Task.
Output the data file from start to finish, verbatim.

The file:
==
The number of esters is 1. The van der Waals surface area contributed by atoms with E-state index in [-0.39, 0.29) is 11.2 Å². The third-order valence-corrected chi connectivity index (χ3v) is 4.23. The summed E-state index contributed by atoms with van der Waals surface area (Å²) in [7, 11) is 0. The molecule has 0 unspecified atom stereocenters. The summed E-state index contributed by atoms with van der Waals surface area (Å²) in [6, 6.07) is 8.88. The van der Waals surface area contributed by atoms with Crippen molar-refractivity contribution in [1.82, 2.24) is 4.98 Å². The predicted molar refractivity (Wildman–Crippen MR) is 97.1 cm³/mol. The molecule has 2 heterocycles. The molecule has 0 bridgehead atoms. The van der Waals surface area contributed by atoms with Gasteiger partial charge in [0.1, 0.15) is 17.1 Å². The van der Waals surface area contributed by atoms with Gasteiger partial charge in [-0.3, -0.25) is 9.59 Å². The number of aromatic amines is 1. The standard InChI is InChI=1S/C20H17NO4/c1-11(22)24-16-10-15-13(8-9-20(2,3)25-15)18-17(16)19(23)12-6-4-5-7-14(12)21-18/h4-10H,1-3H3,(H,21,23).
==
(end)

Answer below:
The number of esters is 1. The van der Waals surface area contributed by atoms with E-state index in [-0.39, 0.29) is 11.2 Å². The third-order valence-corrected chi connectivity index (χ3v) is 4.23. The summed E-state index contributed by atoms with van der Waals surface area (Å²) in [7, 11) is 0. The molecule has 0 unspecified atom stereocenters. The summed E-state index contributed by atoms with van der Waals surface area (Å²) in [6, 6.07) is 8.88. The van der Waals surface area contributed by atoms with Crippen molar-refractivity contribution in [1.82, 2.24) is 4.98 Å². The predicted molar refractivity (Wildman–Crippen MR) is 97.1 cm³/mol. The molecule has 2 heterocycles. The molecule has 0 bridgehead atoms. The van der Waals surface area contributed by atoms with Gasteiger partial charge in [0.1, 0.15) is 17.1 Å². The van der Waals surface area contributed by atoms with Gasteiger partial charge in [-0.3, -0.25) is 9.59 Å². The number of aromatic amines is 1. The standard InChI is InChI=1S/C20H17NO4/c1-11(22)24-16-10-15-13(8-9-20(2,3)25-15)18-17(16)19(23)12-6-4-5-7-14(12)21-18/h4-10H,1-3H3,(H,21,23).